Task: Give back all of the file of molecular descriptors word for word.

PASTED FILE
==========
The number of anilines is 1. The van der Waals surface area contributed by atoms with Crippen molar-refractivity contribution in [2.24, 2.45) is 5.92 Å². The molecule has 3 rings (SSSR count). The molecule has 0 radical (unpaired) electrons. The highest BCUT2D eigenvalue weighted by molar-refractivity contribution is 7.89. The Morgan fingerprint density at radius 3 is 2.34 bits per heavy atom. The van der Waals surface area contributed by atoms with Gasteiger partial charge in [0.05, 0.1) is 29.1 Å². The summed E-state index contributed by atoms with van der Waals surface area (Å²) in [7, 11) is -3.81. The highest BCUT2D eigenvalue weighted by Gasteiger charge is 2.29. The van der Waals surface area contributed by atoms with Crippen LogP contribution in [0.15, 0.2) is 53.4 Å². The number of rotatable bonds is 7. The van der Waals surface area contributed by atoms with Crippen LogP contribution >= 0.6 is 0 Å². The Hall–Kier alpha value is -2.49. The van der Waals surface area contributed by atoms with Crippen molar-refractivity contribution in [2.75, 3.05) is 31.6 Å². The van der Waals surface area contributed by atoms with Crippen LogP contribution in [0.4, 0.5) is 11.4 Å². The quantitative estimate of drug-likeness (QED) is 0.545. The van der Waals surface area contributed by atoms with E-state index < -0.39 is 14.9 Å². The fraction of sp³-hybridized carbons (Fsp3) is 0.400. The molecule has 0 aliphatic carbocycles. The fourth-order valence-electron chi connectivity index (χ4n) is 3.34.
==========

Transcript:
The number of anilines is 1. The van der Waals surface area contributed by atoms with Crippen molar-refractivity contribution in [2.24, 2.45) is 5.92 Å². The molecule has 3 rings (SSSR count). The molecule has 0 radical (unpaired) electrons. The highest BCUT2D eigenvalue weighted by molar-refractivity contribution is 7.89. The Morgan fingerprint density at radius 3 is 2.34 bits per heavy atom. The van der Waals surface area contributed by atoms with Gasteiger partial charge in [0.05, 0.1) is 29.1 Å². The summed E-state index contributed by atoms with van der Waals surface area (Å²) in [7, 11) is -3.81. The highest BCUT2D eigenvalue weighted by Gasteiger charge is 2.29. The van der Waals surface area contributed by atoms with Crippen LogP contribution in [0.15, 0.2) is 53.4 Å². The number of rotatable bonds is 7. The van der Waals surface area contributed by atoms with Crippen LogP contribution >= 0.6 is 0 Å². The Hall–Kier alpha value is -2.49. The van der Waals surface area contributed by atoms with Crippen molar-refractivity contribution in [2.75, 3.05) is 31.6 Å². The van der Waals surface area contributed by atoms with Crippen LogP contribution in [0.4, 0.5) is 11.4 Å². The quantitative estimate of drug-likeness (QED) is 0.545. The van der Waals surface area contributed by atoms with E-state index < -0.39 is 14.9 Å². The fraction of sp³-hybridized carbons (Fsp3) is 0.400. The molecule has 0 aliphatic carbocycles. The fourth-order valence-electron chi connectivity index (χ4n) is 3.34.